As with all researchers, at least the ones I have been around, the search for truth in their experimental outcomes is very dependent on what they expect to happen when they pour solution A into solution B. This is usually based on a reading of the literature about solutions A & B and also very greatly influenced by the person in charge of the laboratory’s view as to what should happen when solution A meets Solution B.
The expected result rarely just happens! At first everyone attributes this to inexperience and that with a little practice in getting solutions A & B correct and at the right temperature and mixed well enough etc. that the expected outcome will finally occur. Make no mistake, this is a strong prejudice and almost everyone I know that has worked in science has observed it often even in themselves, present company not excepted.
I don’t know when the liberating aha moment occurred to me, but it did and at that point in my scientific career I began to simply, “believe my data.” It is a concept that is much harder to practice than to preach. The weight of evidence written, black and white in peer reviewed articles that predict either directly or indirectly the outcome of what should happen should solution A is added to solution B is a mighty force in a researcher’s perception of what is happening.
But once I had the concept, I became a true believer and began to proselytize this to my work mates and to my staff when I finally had my own laboratory. The best example I ever had with this concept was once, after my staff and I had run many times the same experiment and the results kept coming out as something we shouldn’t believe, I finally sat them down and had a meeting where I gave this analogy.
“Science is done by doing research.” I began.
“If you think about the word research as the prefix, “re-“ and the stem, “search,” (both from French rechercher meaning to search intently (the re- in this case is the intensive prefix not the do it again prefix) you get the meaning of how we look for the truth. If you are given a strong flash light and are told to search a room and after seeing everything is orderly and good suddenly at the end of your search discover a dead rat in the corner of the room, what do you do?”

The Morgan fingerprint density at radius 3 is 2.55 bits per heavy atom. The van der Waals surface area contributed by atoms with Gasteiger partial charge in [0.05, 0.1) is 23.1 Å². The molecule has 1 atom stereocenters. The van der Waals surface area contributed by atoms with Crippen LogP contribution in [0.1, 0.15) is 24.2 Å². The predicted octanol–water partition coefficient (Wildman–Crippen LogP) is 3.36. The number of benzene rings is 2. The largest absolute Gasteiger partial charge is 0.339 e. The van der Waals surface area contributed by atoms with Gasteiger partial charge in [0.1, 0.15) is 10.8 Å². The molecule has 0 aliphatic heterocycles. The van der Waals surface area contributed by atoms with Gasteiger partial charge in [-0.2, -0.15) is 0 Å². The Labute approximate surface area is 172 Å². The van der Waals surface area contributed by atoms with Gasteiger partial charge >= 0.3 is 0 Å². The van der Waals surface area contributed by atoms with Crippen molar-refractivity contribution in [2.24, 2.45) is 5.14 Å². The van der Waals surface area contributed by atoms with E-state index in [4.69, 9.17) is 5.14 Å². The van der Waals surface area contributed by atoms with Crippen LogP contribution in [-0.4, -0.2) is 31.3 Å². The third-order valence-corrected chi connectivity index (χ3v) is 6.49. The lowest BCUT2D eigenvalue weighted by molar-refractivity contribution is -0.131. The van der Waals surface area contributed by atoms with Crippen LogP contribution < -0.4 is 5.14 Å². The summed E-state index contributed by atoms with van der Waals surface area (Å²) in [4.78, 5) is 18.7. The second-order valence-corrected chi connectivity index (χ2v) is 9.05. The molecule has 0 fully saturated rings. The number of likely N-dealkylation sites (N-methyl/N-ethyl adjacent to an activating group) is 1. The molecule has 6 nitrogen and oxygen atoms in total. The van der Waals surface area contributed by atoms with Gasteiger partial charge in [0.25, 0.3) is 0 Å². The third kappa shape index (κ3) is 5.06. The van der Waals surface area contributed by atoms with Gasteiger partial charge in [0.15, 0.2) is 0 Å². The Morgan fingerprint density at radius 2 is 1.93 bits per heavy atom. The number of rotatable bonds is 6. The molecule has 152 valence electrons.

“You do not want the rat to be there! But it is there, so how do you handle this?”
“You can ignore the dead rat as far too many do.”
“You can throw the dead rat out and claim there was no such evidence which unfortunately many researchers also still do.”
“You can simply report the dead rat and challenge the rest of the data to either explain it or to be reinterpreted, which unfortunately all too few of us do.”
Years later, one of my employees at that meeting was looking for a new position and told me that during her interview the interviewee had asked her what the most valuable lesson was that she had learned from her previous employment. She answered with the dead rat analogy.
She was awarded the position and when she asked the employer later how she had gotten the job as there were many other applicants, he replied. “The dead rat convinced me.”